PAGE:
Environmental Science and Pollution Research

, Volume 22, Issue 2, pp 1240–1249

Accelerated biodegradation of selected nematicides in tropical crop soils from Costa Rica

  • Juan Salvador Chin-Pampillo
  • Elizabeth Carazo-Rojas
  • Greivin Pérez-Rojas
  • Víctor Castro-Gutiérrez
  • Carlos E. Rodríguez-Rodríguez
Research Article

DOI: 10.1007/s11356-014-3414-6

Cite this article as:
Chin-Pampillo, J.S., Carazo-Rojas, E., Pérez-Rojas, G. et al. Environ Sci Pollut Res (2015) 22: 1240. doi:10.1007/s11356-014-3414-6

Abstract

Degradation and mineralization behavior of selected nematicides was studied in soil samples from fields cultivated with banana, potato, and coffee. Degradation assays in most of the studied soils revealed shorter half-lives for carbofuran (CBF) and ethoprophos (ETP) in samples with a history of treatment with these compounds, which may have been caused by enhanced biodegradation. A short half-life value for CBF degradation was also observed in a banana field with no previous exposure to this pesticide, but with a recent application of the carbamate insecticide oxamyl, which supports the hypothesis that preexposure to oxamyl may cause microbial adaptation towards degradation of CBF, an observation of a phenomenon not yet tested according to the literature reviewed. Mineralization assays for CBF and terbufos (TBF) revealed that history of treatment with these nematicides did not cause higher mineralization rates in preexposed soils when compared to unexposed ones, except in the case of soils from coffee fields. Mineralization half-lives for soils unexposed to these pesticides were significantly shorter than most reports in the literature in the same conditions. Mineralization rates for soils with a previous exposure to these pesticides were also obtained, adding to the very few reports found. This paper contributes valuable data to the low number of reports dealing with pesticide fate in soils from tropical origin.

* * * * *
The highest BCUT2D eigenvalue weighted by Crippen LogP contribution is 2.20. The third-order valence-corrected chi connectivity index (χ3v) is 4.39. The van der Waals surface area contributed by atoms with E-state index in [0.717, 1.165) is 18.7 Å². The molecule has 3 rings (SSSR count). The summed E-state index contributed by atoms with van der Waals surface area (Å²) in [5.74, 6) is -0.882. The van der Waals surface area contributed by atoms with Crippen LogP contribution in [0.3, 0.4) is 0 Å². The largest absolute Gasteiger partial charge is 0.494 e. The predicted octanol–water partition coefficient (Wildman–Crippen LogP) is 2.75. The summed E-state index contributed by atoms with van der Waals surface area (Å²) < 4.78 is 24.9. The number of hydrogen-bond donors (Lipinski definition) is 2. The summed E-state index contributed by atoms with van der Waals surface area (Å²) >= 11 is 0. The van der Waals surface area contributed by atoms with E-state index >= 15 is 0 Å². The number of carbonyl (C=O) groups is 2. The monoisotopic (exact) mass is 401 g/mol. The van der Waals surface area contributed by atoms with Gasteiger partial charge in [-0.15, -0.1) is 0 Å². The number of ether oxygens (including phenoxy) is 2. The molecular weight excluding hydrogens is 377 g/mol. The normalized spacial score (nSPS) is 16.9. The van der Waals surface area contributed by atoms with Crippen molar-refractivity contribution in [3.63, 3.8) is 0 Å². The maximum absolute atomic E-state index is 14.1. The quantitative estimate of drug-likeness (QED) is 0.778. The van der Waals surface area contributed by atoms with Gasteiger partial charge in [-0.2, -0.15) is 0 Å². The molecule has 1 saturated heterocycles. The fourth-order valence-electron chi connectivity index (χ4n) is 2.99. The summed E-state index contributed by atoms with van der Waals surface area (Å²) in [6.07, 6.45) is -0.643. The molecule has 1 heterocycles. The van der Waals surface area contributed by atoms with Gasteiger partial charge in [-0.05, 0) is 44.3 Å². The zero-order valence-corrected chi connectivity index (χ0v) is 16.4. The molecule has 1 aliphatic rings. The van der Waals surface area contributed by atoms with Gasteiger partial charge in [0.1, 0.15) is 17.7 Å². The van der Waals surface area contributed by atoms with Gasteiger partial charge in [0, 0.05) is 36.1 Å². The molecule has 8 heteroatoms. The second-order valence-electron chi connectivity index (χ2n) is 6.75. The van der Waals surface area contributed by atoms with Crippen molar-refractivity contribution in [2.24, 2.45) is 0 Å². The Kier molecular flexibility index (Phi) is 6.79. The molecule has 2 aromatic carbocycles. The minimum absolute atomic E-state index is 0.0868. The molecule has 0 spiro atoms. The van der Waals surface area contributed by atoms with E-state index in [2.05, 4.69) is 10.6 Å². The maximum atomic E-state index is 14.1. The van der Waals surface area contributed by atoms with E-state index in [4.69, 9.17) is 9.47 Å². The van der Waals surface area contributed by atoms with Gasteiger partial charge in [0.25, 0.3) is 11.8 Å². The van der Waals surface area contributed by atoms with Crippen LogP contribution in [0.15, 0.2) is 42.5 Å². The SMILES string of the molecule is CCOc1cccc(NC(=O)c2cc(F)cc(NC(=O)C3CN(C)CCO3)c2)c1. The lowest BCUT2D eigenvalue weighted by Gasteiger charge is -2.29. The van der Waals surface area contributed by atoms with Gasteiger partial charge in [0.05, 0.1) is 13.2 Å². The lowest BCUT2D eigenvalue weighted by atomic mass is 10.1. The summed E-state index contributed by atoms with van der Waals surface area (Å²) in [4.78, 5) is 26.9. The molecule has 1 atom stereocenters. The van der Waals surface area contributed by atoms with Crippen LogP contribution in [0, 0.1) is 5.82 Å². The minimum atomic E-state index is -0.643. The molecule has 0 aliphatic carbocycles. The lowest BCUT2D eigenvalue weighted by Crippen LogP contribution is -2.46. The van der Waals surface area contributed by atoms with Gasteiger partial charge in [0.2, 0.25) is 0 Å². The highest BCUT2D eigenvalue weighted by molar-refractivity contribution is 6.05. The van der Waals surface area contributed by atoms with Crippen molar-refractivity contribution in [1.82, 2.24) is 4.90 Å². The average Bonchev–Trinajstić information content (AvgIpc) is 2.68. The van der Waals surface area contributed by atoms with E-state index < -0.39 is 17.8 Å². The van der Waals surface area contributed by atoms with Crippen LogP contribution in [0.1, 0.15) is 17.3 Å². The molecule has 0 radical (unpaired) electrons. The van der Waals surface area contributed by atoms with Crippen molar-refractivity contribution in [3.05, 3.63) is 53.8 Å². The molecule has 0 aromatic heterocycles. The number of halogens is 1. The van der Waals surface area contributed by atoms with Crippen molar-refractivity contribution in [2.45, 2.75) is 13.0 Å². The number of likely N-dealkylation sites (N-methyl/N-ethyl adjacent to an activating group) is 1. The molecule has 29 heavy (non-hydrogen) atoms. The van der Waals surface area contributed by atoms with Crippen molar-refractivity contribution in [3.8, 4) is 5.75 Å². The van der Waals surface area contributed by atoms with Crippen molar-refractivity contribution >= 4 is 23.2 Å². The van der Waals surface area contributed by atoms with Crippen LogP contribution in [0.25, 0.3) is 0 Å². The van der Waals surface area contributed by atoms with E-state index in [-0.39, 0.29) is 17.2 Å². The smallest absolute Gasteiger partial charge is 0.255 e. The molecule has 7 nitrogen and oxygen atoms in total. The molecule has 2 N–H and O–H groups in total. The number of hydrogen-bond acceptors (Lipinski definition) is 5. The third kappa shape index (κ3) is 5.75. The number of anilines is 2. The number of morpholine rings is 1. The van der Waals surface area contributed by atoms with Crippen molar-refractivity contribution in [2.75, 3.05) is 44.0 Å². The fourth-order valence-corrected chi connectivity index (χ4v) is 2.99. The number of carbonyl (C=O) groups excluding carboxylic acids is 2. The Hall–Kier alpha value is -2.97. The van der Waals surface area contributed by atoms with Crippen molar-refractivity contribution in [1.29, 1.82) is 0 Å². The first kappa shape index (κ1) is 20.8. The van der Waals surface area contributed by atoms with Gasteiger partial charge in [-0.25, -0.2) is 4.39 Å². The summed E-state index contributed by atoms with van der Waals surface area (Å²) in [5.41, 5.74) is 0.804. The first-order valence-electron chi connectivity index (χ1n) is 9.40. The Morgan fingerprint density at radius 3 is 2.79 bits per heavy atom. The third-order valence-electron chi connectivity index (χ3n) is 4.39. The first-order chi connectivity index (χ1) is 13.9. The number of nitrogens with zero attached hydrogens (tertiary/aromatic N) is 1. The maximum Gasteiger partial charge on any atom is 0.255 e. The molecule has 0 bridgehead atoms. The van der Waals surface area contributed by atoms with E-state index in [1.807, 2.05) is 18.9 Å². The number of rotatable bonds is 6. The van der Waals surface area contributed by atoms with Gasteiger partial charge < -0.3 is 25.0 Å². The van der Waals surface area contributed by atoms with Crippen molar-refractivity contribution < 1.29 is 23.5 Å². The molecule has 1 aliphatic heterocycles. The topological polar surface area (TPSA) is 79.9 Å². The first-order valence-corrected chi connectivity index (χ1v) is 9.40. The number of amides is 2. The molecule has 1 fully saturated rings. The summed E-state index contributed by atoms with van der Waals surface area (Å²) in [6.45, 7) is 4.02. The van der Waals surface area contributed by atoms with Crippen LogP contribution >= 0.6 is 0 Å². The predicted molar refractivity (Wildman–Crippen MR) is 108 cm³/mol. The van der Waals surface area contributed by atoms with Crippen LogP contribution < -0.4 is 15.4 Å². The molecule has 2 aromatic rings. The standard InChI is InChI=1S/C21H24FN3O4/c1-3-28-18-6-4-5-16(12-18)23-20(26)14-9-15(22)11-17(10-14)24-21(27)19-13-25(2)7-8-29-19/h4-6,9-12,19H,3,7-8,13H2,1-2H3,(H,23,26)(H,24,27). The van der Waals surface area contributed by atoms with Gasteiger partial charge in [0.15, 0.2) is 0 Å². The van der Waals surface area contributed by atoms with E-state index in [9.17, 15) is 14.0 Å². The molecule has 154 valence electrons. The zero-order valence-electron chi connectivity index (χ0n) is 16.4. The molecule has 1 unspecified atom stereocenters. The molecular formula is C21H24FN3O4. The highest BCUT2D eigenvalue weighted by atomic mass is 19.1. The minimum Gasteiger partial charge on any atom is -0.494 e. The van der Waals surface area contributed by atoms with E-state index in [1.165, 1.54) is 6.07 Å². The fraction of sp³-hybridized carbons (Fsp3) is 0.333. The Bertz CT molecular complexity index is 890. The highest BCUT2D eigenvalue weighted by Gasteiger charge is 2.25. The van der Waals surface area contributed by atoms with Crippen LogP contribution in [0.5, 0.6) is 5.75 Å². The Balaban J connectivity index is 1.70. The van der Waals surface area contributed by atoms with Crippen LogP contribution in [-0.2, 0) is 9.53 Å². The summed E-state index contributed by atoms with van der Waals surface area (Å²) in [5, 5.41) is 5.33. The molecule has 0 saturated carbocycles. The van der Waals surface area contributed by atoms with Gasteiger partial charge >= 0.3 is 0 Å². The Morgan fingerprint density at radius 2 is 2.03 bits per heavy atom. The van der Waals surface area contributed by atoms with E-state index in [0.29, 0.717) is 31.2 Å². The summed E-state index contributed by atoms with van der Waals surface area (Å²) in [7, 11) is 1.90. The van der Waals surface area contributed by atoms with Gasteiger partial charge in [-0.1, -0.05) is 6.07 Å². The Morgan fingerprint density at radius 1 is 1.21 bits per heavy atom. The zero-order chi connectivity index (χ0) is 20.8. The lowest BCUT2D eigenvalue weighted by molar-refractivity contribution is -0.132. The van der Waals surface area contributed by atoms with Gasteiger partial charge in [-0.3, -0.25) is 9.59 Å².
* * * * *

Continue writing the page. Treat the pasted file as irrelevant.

Keywords

Enhanced biodegradation Degradation Mineralization Carbofuran Terbufos Ethoprophos Tropical soils 

Copyright information

© Springer-Verlag Berlin Heidelberg 2014

Authors and Affiliations

  • Juan Salvador Chin-Pampillo
    • 1
  • Elizabeth Carazo-Rojas
    • 1
  • Greivin Pérez-Rojas
    • 1
  • Víctor Castro-Gutiérrez
    • 1
    • 2
  • Carlos E. Rodríguez-Rodríguez
    • 1
  1. 1.Centro de Investigación en Contaminación AmbientalUniversidad de Costa RicaSan JoséCosta Rica
  2. 2.Facultad de MicrobiologíaUniversidad de Costa RicaSan JoséCosta Rica

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